The presence of GalNAc-T1, -T2, -T3, -T4, and -T6 was evaluated in both nonkeratinized and keratinized conjunctival epithelia of OCP specimens. The most remarkable observation made when analyzing the spatial distribution of the transferase isoenzymes in nonkeratinized epithelium of OCP specimens was the detection of the goblet cell-associated GalNAc-T6 and the basal cell-associated GalNAc-T2 in the upper cell layers of the stratified squamous epithelia (Figs. 2C 2G ; Table 2 ). Their expression was observed in the apical and subapical layers of the conjunctiva with decreasing levels toward the basal cells. Binding of the UH7 antibody (GalNAc-T6) to nonkeratinized epithelium was noted in all the samples included in this study (5/5) and the UH4 antibody (GalNAc-T2) was found in four of five samples (Table 2) . Along with GalNAc-T6 and GalNAc-T2, increased binding of the antibody to GalNAc-T1 was observed throughout all cell layers in the nonkeratinized stratified epithelium of OCP specimens when compared with normal subjects (Fig. 2A) . Additionally, the number of patients whose conjunctival specimens tested positive for GalNAc-T1 was higher than that of normal subjects, with specimens from five of six patients expressing the GalNAc-T1 isoenzyme (Table 2) . The expression of GalNAc-T3 and -T4 seemed not to be affected in early stages of the disease. In some nonkeratinized OCP epithelia, the distribution of GalNAc-T4 was observed in the lower half of the conjunctival epithelium (Fig. 2E)
Histology with PAS-HE staining of nonkeratinized sections in patients with OCP revealed subepithelial infiltration of lymphocytes and the presence of PAS-positive conjunctival goblet cells (Fig. 2I) . The goblet cells in these patients tested positive for all GalNAc-T antibodies used in the study (Fig. 2 , Table 2 ). There were increased levels of GalNAc-T1 and -T2 in goblet cells in specimens from patients with OCP compared with those from normal subjects (Table 2)
Progression of OCP is characterized by an early-stage reduction in the number of and then the complete loss of goblet cells and keratinization of the conjunctival epithelium (Fig. 2J) . This process is accompanied by a reduction in the expression of GalNAc-Ts by the stratified epithelium compared with the nonkeratinized OCP epithelia (Figs. 2B 2D 2F 2H) . Of these, GalNAc-T2 and -T6 were the isoenzymes most severely affected during the keratinization process, followed by GalNAc-T1 (Table 2) . The specimens from patients 9 and 4 were particularly useful in demonstrating the progressive reduction of GalNAc-T2 and -T6 associated with the disease, because they contained two areas with both nonkeratinized and partially keratinized epithelia (data not shown). In the keratinized samples, there was a reduction of GalNAc-T3 in two specimens and GalNAc-T4 in four (Table 2 ; Fig. 2F ).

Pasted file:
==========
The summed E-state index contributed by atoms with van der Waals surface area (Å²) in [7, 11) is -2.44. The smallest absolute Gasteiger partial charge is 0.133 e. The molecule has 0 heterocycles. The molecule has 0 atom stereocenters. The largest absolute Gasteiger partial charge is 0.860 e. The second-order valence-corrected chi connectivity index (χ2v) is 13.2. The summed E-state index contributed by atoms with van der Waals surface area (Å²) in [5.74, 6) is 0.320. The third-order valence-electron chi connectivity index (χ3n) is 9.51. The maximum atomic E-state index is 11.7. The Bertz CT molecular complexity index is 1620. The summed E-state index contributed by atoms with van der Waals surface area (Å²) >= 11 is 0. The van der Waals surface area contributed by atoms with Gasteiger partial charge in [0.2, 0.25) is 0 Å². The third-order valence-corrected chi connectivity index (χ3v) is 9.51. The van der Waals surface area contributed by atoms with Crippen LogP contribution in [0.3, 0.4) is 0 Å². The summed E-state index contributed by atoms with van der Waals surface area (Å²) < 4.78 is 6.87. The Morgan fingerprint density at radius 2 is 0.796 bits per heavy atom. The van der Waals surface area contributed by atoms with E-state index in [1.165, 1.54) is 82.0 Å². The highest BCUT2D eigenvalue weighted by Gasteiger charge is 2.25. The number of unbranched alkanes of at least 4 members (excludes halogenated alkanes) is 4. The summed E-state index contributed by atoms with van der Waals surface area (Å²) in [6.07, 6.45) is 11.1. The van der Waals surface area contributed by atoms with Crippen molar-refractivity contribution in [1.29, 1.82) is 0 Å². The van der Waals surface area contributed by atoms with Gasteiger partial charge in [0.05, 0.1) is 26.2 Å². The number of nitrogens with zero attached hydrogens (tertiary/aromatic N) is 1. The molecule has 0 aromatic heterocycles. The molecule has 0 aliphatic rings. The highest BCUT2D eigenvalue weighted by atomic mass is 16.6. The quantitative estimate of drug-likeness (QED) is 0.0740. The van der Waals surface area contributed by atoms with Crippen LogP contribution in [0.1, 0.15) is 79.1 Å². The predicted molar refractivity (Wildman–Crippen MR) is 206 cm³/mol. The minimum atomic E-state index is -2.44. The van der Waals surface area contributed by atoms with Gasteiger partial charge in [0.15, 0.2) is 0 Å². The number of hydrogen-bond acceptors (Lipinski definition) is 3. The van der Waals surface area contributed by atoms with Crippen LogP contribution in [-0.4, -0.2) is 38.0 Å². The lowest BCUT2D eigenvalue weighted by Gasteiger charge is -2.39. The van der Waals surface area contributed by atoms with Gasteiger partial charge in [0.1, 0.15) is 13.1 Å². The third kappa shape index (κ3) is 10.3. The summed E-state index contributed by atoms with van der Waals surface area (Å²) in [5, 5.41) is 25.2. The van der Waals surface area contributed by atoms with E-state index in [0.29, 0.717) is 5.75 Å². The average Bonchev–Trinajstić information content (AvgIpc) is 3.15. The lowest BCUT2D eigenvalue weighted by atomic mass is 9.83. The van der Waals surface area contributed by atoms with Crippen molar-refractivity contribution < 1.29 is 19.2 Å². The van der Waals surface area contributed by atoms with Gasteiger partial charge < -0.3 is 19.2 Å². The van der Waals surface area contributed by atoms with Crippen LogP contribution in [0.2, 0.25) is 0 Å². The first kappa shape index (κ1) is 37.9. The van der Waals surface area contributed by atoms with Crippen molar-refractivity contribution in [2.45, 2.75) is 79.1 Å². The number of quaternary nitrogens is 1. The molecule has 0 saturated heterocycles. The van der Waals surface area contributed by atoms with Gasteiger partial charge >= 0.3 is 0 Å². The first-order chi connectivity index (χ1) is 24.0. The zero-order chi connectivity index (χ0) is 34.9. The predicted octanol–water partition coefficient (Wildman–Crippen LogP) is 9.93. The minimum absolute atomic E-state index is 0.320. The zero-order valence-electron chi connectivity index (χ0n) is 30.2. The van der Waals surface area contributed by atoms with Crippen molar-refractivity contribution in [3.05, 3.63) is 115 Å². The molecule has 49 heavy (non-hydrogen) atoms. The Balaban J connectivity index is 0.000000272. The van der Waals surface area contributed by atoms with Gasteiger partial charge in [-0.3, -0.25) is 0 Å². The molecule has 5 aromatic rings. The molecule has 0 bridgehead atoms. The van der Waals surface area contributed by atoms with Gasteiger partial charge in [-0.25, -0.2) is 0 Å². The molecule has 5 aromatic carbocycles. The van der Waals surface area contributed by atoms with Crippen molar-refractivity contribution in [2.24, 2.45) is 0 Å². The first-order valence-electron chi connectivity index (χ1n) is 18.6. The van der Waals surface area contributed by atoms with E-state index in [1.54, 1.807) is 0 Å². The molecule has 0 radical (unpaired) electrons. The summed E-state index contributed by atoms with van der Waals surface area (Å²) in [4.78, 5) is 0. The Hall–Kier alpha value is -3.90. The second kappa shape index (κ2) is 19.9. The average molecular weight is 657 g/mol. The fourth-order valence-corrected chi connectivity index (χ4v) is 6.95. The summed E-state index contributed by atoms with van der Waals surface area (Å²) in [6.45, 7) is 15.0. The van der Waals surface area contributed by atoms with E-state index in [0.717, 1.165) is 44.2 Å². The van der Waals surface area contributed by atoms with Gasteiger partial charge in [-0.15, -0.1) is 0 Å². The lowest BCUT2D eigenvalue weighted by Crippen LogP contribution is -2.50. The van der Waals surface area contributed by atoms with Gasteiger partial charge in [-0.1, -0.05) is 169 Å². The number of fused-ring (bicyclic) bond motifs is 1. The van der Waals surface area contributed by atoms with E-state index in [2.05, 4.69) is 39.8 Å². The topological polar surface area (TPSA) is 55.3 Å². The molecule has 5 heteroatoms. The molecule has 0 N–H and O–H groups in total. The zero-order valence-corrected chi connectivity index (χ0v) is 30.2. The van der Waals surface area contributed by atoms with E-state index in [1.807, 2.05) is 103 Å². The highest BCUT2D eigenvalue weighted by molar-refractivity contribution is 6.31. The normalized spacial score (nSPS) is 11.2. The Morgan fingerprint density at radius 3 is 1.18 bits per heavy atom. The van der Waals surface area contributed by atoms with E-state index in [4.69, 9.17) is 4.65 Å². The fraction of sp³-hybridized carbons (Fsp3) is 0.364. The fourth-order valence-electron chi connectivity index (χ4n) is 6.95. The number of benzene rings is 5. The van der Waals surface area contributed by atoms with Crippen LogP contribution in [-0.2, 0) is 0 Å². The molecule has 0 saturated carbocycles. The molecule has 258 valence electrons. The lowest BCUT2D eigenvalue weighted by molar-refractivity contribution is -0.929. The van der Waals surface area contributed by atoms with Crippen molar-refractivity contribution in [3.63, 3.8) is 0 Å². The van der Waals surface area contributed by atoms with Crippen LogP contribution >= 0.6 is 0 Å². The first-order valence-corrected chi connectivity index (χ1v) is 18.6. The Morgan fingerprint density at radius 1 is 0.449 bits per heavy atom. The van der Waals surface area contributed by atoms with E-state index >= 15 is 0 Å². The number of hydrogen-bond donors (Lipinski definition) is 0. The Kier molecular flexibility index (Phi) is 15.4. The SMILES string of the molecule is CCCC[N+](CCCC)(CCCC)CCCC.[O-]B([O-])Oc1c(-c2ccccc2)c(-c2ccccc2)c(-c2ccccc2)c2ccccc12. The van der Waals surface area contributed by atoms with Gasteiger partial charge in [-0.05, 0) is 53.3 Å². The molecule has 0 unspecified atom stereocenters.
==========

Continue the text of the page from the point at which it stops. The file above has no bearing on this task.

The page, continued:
Discussion
This study demonstrates that there is a cell-layer and cell-type specific distribution of several members of the GalNAc-T family in the stratified epithelium of the human ocular surface. The highly ordered distribution of GalNAc-Ts observed in the conjunctiva of normal individuals is altered during the keratinization process that leads to severe ocular surface dryness. 
The use of Northern blot techniques with transcript-specific RNA probes provided preliminary evidence showing that the repertoire of mammalian GalNAc-Ts varies in its levels and distribution among a variety of organ systems. 9 11 These experiments, however, have led to ambiguous results when analyzing the expression of GalNAc-Ts in individual cell types, because they were performed with tissue homogenates that contained a mixture of cell populations. 7 The recent development of specific monoclonal antibodies has helped to determine more precisely the cellular distribution of GalNAc-Ts in human tissues. 7 Thus, it has been shown that the distribution of GalNAc-T1, -T2, and -T3 in the stratified epithelium in oral mucosa varies with respect to the different cell layers of the epithelia. 23 GalNAc-T1 has been found in the apical-most cell layers of the epithelium of the mouth, whereas GalNAc-T2 and -T3 were found in the basal cell layers and throughout the entire epithelium, respectively. The same pattern of expression has also been found in skin, although with less-pronounced differences. 23 No expression of GalNAc-T6 has been found in normal oral epithelium, although it is present in oral squamous cell carcinomas (Mandel et al., personal communication). Our results show that the distribution of GalNAc-T2 in basal cells and -T3 in all layers of the stratified ocular surface epithelium is similar to previous epithelial tissues analyzed. In contrast, there were low levels of GalNAc-T1 localized in the apical cell layers of the conjunctiva and none in cornea, compared with the strong expression observed in the apical cell layers of the oral mucosa. The detection of GalNAc-T4 in the apical epithelium of cornea and conjunctiva suggest that additional isoenzymes may be responsible for specific mucin-type O-glycosylation in the apical cells of the ocular surface epithelium.